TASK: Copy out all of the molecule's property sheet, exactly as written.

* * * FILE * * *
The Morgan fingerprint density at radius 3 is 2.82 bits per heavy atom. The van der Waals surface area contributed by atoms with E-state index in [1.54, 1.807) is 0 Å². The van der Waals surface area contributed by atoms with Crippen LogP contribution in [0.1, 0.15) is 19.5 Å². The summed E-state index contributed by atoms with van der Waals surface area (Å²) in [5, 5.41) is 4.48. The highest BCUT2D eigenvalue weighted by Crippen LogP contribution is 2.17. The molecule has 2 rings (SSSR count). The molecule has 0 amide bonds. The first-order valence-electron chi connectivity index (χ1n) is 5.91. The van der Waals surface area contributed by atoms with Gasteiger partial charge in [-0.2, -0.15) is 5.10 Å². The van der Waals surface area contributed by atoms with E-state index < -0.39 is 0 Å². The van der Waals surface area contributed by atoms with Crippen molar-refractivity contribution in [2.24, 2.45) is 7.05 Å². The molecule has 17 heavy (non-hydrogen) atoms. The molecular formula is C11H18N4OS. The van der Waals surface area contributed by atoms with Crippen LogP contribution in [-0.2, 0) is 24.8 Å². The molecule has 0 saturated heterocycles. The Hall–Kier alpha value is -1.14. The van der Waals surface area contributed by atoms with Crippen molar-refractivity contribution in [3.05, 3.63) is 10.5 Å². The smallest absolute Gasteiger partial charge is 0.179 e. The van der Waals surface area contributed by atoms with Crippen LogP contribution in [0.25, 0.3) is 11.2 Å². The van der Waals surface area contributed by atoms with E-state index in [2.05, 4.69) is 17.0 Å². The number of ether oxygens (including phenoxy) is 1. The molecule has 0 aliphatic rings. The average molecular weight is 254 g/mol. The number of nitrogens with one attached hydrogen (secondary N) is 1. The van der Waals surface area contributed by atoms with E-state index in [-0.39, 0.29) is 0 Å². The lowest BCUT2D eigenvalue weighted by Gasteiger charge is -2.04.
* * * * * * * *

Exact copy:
The Morgan fingerprint density at radius 3 is 2.82 bits per heavy atom. The van der Waals surface area contributed by atoms with E-state index in [1.54, 1.807) is 0 Å². The van der Waals surface area contributed by atoms with Crippen LogP contribution in [0.1, 0.15) is 19.5 Å². The summed E-state index contributed by atoms with van der Waals surface area (Å²) in [5, 5.41) is 4.48. The highest BCUT2D eigenvalue weighted by Crippen LogP contribution is 2.17. The molecule has 2 rings (SSSR count). The molecule has 0 amide bonds. The first-order valence-electron chi connectivity index (χ1n) is 5.91. The van der Waals surface area contributed by atoms with Gasteiger partial charge in [-0.2, -0.15) is 5.10 Å². The van der Waals surface area contributed by atoms with E-state index < -0.39 is 0 Å². The van der Waals surface area contributed by atoms with Crippen molar-refractivity contribution in [2.24, 2.45) is 7.05 Å². The molecule has 17 heavy (non-hydrogen) atoms. The molecular formula is C11H18N4OS. The van der Waals surface area contributed by atoms with Crippen LogP contribution in [-0.2, 0) is 24.8 Å². The molecule has 0 saturated heterocycles. The Hall–Kier alpha value is -1.14. The van der Waals surface area contributed by atoms with Crippen molar-refractivity contribution in [3.05, 3.63) is 10.5 Å². The smallest absolute Gasteiger partial charge is 0.179 e. The van der Waals surface area contributed by atoms with Crippen LogP contribution in [0.25, 0.3) is 11.2 Å². The van der Waals surface area contributed by atoms with E-state index in [2.05, 4.69) is 17.0 Å². The number of ether oxygens (including phenoxy) is 1. The molecule has 0 aliphatic rings. The average molecular weight is 254 g/mol. The number of nitrogens with one attached hydrogen (secondary N) is 1. The van der Waals surface area contributed by atoms with E-state index in [-0.39, 0.29) is 0 Å². The lowest BCUT2D eigenvalue weighted by Gasteiger charge is -2.04.